Wednesday, May 23, 2012

Article 36: On Consecration


Now we start getting into the legal domain of the Articles of Religion. None of this is particularly of thrilling theological stuff, but it is interesting in terms of Anglican history. 

XXXVI. Of Consecration of Bishops and Ministers
The Book of Consecration of Archbishops and Bishops, and Ordering of Priests and Deacons, lately set forth in the time of Edward the Sixth, and confirmed at the same time by authority of Parliament, doth contain all things necessary to such Consecration and Ordering; neither hath it any thing, that of itself is superstitious and ungodly. And therefore whosoever are consecrated or ordered according to the Rites of that Book, since the second year of the forenamed King Edward unto this time, or hereafter shall be consecrated or ordered according to the same Rites; we decree all such to be rightly, orderly, and lawfully consecrated and ordered.

One will notice in the 1979 American Book of Common Prayer that this one is altered entirely. The American version found in the 1792 American Prayerbook is worded thusly:

The Book of Consecration of Bishops, and Ordering of Priests and Deacons, as set forth by 
the General Convention of this Church in 1792, doth contain all things necessary to such 
Consecration and Ordering; neither hath it any thing that, of itself, is superstitious and 
ungodly. And, therefore, whosoever are consecrated or ordered according to said Form, we 
decree all such to be rightly, orderly, and lawfully consecrated and ordered.

One will note that following the American revolution, the American Anglican church had to scramble to come up with its own ecclesiology and worship forms, which had heretofore simply been that of the Church of England. All references to King and Parliament are erased in the 1792 BCP Articles of Religion. (This will come into play in tomorrow's article as well.) I have always found it interesting that the new American Anglican Church felt the need to keep the Articles of Religion and yet alter them to their new American political situation and not simply come up with their own, new set of Religious Articles. 

During the American Revolution, the Anglican Churches in America were largely viewed as suspect by the rebels in terms of allegiance. Many Anglican Churches by English law still had to pray for the King and the Realm. Many continued that practice and openly sided with the British. In fact, the Wesley brothers, John and Charles, who were both Anglican priests, had a major falling out over the American Revolution. John was largely ambivalent and pragmatic about the Revolution, ordaining his own "Superintendents" to function as Bishops when England would not send any rightly ordained Bishops to help in America.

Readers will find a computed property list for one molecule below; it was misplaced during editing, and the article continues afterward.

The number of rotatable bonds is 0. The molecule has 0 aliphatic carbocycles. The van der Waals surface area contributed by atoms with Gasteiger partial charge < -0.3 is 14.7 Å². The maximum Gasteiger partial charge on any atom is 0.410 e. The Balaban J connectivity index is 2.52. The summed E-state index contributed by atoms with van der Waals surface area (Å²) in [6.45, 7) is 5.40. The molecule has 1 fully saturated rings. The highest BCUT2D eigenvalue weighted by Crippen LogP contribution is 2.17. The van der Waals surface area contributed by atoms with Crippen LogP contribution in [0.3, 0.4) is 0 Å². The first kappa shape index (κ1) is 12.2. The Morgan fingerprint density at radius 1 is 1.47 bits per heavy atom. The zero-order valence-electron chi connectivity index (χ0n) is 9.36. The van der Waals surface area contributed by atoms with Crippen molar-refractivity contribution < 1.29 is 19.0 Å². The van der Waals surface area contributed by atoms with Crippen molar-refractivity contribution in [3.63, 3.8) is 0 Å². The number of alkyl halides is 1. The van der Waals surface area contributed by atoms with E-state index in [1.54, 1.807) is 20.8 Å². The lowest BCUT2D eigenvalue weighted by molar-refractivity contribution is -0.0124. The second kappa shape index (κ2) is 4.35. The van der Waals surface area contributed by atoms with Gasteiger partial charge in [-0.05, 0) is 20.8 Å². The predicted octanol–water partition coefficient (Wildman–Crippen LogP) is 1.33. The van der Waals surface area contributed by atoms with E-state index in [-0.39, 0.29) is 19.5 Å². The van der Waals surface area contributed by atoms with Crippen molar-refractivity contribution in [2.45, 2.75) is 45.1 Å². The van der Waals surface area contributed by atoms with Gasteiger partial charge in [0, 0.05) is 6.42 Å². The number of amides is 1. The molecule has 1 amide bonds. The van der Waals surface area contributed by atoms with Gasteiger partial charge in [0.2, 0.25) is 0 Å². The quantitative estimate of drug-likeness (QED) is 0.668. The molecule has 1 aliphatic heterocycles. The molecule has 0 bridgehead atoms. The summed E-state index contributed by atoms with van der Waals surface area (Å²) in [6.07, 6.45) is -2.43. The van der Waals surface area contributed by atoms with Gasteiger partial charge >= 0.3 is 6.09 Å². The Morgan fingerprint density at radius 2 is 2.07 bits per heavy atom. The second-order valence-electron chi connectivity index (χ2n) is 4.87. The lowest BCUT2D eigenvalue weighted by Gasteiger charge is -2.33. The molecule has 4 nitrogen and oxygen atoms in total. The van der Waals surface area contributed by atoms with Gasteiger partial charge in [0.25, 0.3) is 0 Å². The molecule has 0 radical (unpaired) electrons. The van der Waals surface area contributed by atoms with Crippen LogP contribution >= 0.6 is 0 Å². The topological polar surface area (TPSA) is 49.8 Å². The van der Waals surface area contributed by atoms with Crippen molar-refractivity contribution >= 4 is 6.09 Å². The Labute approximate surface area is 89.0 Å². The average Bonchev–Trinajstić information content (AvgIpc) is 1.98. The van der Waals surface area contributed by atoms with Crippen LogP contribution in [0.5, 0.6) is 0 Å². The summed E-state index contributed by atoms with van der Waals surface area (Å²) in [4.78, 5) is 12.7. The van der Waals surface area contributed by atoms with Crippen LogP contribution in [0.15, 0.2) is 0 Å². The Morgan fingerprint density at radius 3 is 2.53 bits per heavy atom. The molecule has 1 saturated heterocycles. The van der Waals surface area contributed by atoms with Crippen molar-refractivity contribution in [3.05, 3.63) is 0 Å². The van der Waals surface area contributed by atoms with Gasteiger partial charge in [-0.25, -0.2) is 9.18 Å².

Charles Wesley, on the other hand, would have no part of rebellion against the King of England. He largely broke with John and moved back to London, never to return or even speak with John again. The two became estranged, largely over the issue of the American rebellion. In fact, Charles went on to write propaganda hymns and satirical poetry of a particularly vicious nature against the American rebels that were published in many of the London newspapers at the time. He even wrote an ode to the illegitimacy of George Washington's birth and referred to the whole lot of American rebels as spawn of the Devil. Charles took this Article of Religion seriously, perhaps too seriously, and it affected his ministry and his relationship to his brother John. 

Think about that the next time you sing 'Christ the Lord is Risen Today!" on Easter, "Hark the Herald Angels Sing!" on Christmas, or, one of my all time favorites, "Lo, He comes in Clouds Descending" during Advent. 

3 comments:

Henri said...

I thought you would say a word on how the edwardian ordinal was changed after apostolicae curae, or on how Anglican Bishops were consecrated using the Roman pontifical, in latin language, by Old-Catholic Bishops...

+ PAX et BONUM

The Archer of the Forest said...

I thought about discussing how the Ordinal evolved over time, but I thought that would be simply too much information for this little blog entry. Maybe I will return to that at some point.

Robert said...

Sounds like a great posting for a future entry!